To illustrate this point I’ve created this chart to show how a player needs both skill and ability to make it to the major league level, which I have arbitrarily set at the 300 mark.
Each player has both skill (green) and ability (blue) but you can’t make it to the show with just one because I have also set a limit of 200 that you can get from either skill or ability. This means that you need to sure up your weakness in order for you to display your strength.
The two guys in the minors need to work on their respective areas of weakness to make it to the majors. The AAA “pitcher” knows how to pitch and has a complete arsenal of pitches but just doesn’t throw hard enough to compete. This guy needs to improve physically with a good weight training program coupled with some better rest, nutrition along with a throwing program that is going to help him throw harder.
The guy in AA needs a change up or something else to go along with the blazing fastball. The ability to locate this fastball would be helpful too.
So who do you pick??
Do you pick the skilled player or the athlete with lots of physical ability?
Scouts and coaches every year have players that they are high on and like in regards to their make up and how they play the game. But they are forced to pass on them because they know this player doesn’t have enough power to keep up at the highest levels. After all you can’t teach speed and you can’t teach size, right? I think you can.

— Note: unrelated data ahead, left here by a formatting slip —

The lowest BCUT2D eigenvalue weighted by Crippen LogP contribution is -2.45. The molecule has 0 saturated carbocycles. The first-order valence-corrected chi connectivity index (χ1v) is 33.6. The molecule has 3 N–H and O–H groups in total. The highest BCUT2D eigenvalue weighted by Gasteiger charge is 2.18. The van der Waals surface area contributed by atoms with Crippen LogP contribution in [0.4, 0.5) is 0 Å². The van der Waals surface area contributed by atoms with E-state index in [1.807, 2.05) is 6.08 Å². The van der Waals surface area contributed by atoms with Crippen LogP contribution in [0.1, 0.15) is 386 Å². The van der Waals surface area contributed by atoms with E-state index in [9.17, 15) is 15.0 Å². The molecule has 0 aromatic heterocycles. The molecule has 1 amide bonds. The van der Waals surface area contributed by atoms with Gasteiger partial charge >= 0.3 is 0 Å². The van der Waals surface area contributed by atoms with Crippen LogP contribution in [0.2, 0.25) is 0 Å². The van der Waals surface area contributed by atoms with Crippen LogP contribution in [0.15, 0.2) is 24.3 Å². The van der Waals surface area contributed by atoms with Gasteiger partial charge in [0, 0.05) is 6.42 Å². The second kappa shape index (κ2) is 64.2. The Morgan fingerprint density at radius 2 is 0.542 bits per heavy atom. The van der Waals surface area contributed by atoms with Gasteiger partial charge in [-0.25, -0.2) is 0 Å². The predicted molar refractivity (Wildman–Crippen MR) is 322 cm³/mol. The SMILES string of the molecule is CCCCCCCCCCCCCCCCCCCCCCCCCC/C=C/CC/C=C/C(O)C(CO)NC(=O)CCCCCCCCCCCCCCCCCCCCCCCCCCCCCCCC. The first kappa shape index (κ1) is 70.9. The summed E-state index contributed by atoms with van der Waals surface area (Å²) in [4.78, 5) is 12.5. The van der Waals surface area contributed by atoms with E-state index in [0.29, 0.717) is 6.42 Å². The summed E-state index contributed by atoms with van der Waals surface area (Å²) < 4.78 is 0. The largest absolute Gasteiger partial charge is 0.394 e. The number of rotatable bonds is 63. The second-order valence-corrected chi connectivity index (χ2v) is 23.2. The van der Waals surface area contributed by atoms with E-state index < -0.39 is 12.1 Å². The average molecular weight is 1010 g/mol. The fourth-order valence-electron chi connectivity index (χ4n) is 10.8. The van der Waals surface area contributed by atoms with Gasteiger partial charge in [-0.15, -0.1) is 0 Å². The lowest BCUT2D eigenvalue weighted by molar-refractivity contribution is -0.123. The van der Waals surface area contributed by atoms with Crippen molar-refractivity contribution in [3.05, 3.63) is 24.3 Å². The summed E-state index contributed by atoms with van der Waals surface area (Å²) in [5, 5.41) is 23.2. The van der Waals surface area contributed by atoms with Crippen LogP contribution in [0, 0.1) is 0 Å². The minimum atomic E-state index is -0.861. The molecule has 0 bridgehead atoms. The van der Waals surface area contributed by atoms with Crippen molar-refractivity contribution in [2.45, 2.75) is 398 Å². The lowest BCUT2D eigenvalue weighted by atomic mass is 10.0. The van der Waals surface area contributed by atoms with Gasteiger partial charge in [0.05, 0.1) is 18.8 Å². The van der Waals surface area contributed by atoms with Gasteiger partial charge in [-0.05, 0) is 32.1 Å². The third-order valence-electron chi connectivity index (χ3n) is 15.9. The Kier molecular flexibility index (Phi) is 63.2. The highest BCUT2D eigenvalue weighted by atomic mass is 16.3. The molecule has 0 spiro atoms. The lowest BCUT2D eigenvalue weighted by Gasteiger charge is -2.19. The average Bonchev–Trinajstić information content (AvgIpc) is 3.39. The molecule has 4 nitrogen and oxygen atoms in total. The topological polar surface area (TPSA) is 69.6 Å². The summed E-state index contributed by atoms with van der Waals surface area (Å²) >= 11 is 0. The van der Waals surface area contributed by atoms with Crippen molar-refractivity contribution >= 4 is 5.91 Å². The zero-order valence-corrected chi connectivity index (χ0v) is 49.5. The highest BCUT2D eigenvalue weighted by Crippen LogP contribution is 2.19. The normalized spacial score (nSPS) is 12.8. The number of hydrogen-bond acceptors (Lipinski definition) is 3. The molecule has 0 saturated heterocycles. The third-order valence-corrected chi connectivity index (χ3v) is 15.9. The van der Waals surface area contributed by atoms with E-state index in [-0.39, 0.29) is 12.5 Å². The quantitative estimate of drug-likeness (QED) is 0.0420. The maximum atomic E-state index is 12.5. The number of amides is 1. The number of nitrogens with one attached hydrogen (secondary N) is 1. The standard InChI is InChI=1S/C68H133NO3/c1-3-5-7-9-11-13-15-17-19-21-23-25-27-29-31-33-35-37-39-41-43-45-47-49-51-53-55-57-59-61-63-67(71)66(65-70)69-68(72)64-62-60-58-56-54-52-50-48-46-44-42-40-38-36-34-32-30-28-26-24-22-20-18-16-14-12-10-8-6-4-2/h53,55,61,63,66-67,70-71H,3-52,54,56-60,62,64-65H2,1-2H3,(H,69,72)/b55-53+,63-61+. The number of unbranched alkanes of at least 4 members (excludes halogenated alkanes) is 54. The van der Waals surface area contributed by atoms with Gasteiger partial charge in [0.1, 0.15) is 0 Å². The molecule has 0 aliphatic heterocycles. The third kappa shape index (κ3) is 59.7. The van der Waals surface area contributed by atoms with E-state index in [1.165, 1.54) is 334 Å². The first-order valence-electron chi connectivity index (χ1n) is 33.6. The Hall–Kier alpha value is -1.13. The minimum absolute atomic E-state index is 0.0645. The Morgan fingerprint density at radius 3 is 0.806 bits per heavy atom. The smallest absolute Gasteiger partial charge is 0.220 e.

Historically baseball teams have selected players because they have some raw athletic power and physical ability in hopes that their coaching staff can teach them how to pitch or hit. These players are then labelled as “projects” and sometimes they work out and sometimes they don’t.
I am going to make an argument that we can go after that skilled player and train them to be better athletes. You would think that as a strength coach I would want the super athletes but baseball is so highly dependant on skill that I think some of these guys are worth the chance of becoming a project. Because as tough as it is to teach size and speed its not easy to teach someone how to locate a change up with movement.
This is especially true if a player shows that they have room for improvement from the physical side of things which when coupled with time and effort can allow these changes to occur.
Below is the ideal situation of a highly skilled pitcher that has been through 4 years of executing both a tailored weight training and a throwing program (long toss, weight balls, etc) that suits his needs as an athlete. This SMART and HARD training has provided him with the ability to throw harder so that he can display his skills in the MLB. I understand that this idea isn’t anything new but I think that it could happen more often if a player has the room for growth and is given the necessary tools and knowledge to improve. This is where the initial testing comes into play.